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The New York Times Portfolio Reviews By Elizabeth Avedon – Day 1


The Fourth Annual “New York Portfolio Review” sponsored by the New York Times LENS Blog and the City University of New York’s (CUNY) Graduate School of Journalism, took place over a recent weekend. Leading editors, museum curators, book publishers and gallerists reviewed the work of 150 or more photographers chosen out of over 2,500 applicants. All kinds of photographic work — from fine art to photojournalism — was included and the reviews are completely free for all photographers chosen to attend. From a Reviewers standpoint, the quality of the work is extremely high as the work has been screened by top photo professionals.

There are several creator’s, organizers, producers and supporters to thank for this event, including James Estrin and David Gonzalez, Co-Editors of The New York Times LENS Blog; Michele McNally, Assistant Managing Editor for Photography, The New York Times; Andrew L. Mendelson, Associate Dean, CUNY Graduate School of Journalism; Co-Producers Whitney Richardson and Laura Roumanos, Executive Director of United Photo Industries; and the LENS team. 

Saturday, Day 1, the portfolio reviews were for photographers 21 years and older. I’ve shared the twelve photographers I reviewed on Day 1 with L’Oeil de la Photographie readers here:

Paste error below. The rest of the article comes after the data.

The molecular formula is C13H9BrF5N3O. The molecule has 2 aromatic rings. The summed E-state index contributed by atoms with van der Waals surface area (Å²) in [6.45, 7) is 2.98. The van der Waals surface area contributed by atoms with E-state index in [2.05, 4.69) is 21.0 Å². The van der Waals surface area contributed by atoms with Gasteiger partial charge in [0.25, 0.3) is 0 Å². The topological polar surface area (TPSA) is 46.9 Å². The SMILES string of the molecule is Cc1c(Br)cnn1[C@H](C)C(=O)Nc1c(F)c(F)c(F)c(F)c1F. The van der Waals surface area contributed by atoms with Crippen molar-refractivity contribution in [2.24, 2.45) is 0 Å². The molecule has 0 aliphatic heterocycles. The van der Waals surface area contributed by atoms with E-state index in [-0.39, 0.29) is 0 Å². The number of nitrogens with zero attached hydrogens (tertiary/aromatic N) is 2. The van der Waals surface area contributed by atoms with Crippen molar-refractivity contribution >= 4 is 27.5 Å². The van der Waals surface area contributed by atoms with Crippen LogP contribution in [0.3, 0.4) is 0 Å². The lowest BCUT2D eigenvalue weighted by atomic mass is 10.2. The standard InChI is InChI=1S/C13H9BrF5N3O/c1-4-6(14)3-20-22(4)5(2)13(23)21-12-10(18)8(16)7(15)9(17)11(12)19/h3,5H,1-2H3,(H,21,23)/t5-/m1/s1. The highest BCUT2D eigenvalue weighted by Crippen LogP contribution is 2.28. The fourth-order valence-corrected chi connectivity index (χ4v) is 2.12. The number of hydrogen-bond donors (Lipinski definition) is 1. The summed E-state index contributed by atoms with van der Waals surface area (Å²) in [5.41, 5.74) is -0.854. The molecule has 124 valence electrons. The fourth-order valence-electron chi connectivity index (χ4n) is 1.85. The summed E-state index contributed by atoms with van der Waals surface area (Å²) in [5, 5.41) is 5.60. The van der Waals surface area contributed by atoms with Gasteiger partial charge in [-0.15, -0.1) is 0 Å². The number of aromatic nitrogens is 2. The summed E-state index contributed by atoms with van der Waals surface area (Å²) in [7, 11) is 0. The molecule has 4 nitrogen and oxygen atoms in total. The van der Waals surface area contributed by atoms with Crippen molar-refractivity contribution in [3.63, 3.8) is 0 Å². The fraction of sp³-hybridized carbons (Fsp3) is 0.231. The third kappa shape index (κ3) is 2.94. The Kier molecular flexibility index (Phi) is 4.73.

Mark Abramson (b. 1988) is a Russian-American freelance photographer and filmmaker based in New York City. His series “Two Face”are multiple exposures from the American Election Campaign Trail. Ruth Kaplan is a photographer based in Toronto.  Her work explores social behaviour manifested through physicality, in a wide variety of rituals. Marina Black grew up in Moscow, Russia. Originally studying History and Painting, since moving to Canada, her work includes photography, drawing and installation. Ten years in the making, Nazik Armenakyan‘s “Survivors” is an elegant ambitious photographic narrative about surviving victims of the Armenian genocide, which includes portraits, interior scenes, witness testimonies and archival photographs. Manca Juvan‘s recent long term-photo project “Guardians of the Spoon” focuses on preserving memory of the relatively unknown Italian Fascist Concentration Camps. Currently based in Brooklyn, Andre D. Wagner makes photographs which encapsulate American life and its social landscape, drawing inspiration from some of his predecessors—Roy DeCarava, Robert Frank, and Garry Winogrand. Louisa Marie Summer, born in Munich, is an artist and documentary photographer currently based in Brooklyn, NY. She examines issues of social structure, inequity, identity, and survival most recently in Ukraine and Romania. Frank Relle, born and based in New Orleans, Louisiana, work is included in the collections of the Smithsonian Museum of American History, the New Orleans Museum of Art and the Museum of Fine Arts Houston. Brenda Biondo‘s book of photographs, “Once Upon a Playground” was published by the University Press of New England. A native New Yorker, she lives in a small town near Pikes Peak, CO where the light continues to inspire her work. Matt Lutton is an American photographer who splits his time between his hometown of Seattle, WA and Belgrade, Serbia. Noel Camardo grew up in downtown New York City, and lives in Brooklyn with his wife, painter Caris Reid, while working on his his artist residency in Corsicana, Texas. Amy Jorgensen’s series, “Something Blue”, was inspired by her Great Aunt who was a suffragette in New York City in the early part of the 20th century.


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